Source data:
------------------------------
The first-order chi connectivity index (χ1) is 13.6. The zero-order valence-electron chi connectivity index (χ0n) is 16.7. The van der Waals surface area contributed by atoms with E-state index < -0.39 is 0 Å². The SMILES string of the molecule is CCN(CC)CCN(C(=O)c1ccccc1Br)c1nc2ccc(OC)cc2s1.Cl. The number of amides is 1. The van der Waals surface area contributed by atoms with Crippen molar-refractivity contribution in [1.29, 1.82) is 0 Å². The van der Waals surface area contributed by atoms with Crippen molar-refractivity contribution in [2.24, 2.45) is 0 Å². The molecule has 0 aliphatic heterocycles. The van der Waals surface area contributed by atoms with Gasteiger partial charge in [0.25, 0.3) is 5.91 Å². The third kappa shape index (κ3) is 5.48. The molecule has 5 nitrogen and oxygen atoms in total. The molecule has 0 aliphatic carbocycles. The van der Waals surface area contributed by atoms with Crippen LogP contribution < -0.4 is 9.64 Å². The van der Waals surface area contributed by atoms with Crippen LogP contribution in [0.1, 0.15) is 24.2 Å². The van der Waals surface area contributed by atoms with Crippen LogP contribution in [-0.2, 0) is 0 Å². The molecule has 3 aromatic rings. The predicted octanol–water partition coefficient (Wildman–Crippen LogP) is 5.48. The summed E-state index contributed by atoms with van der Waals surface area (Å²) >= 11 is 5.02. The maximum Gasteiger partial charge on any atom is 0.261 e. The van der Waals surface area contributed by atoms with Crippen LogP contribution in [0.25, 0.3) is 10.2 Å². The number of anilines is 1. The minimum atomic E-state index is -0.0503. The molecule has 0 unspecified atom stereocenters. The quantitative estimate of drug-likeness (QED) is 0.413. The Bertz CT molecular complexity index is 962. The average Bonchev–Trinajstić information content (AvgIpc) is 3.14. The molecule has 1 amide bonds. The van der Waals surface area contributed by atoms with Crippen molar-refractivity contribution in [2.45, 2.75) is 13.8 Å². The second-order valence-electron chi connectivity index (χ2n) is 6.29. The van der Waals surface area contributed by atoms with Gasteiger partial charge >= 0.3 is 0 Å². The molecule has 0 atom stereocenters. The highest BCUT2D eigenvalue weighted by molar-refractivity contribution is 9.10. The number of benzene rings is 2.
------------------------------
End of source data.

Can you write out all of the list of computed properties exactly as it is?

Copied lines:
The first-order chi connectivity index (χ1) is 13.6. The zero-order valence-electron chi connectivity index (χ0n) is 16.7. The van der Waals surface area contributed by atoms with E-state index < -0.39 is 0 Å². The SMILES string of the molecule is CCN(CC)CCN(C(=O)c1ccccc1Br)c1nc2ccc(OC)cc2s1.Cl. The number of amides is 1. The van der Waals surface area contributed by atoms with Crippen molar-refractivity contribution in [1.29, 1.82) is 0 Å². The van der Waals surface area contributed by atoms with Crippen molar-refractivity contribution in [2.24, 2.45) is 0 Å². The molecule has 0 aliphatic heterocycles. The van der Waals surface area contributed by atoms with Gasteiger partial charge in [0.25, 0.3) is 5.91 Å². The third kappa shape index (κ3) is 5.48. The molecule has 5 nitrogen and oxygen atoms in total. The molecule has 0 aliphatic carbocycles. The van der Waals surface area contributed by atoms with Crippen LogP contribution < -0.4 is 9.64 Å². The van der Waals surface area contributed by atoms with Crippen LogP contribution in [0.1, 0.15) is 24.2 Å². The van der Waals surface area contributed by atoms with Crippen LogP contribution in [-0.2, 0) is 0 Å². The molecule has 3 aromatic rings. The predicted octanol–water partition coefficient (Wildman–Crippen LogP) is 5.48. The summed E-state index contributed by atoms with van der Waals surface area (Å²) >= 11 is 5.02. The maximum Gasteiger partial charge on any atom is 0.261 e. The van der Waals surface area contributed by atoms with Crippen LogP contribution in [0.25, 0.3) is 10.2 Å². The number of anilines is 1. The minimum atomic E-state index is -0.0503. The molecule has 0 unspecified atom stereocenters. The quantitative estimate of drug-likeness (QED) is 0.413. The Bertz CT molecular complexity index is 962. The average Bonchev–Trinajstić information content (AvgIpc) is 3.14. The molecule has 1 amide bonds. The van der Waals surface area contributed by atoms with Crippen molar-refractivity contribution in [2.45, 2.75) is 13.8 Å². The second-order valence-electron chi connectivity index (χ2n) is 6.29. The van der Waals surface area contributed by atoms with Gasteiger partial charge >= 0.3 is 0 Å². The molecule has 0 atom stereocenters. The highest BCUT2D eigenvalue weighted by molar-refractivity contribution is 9.10. The number of benzene rings is 2.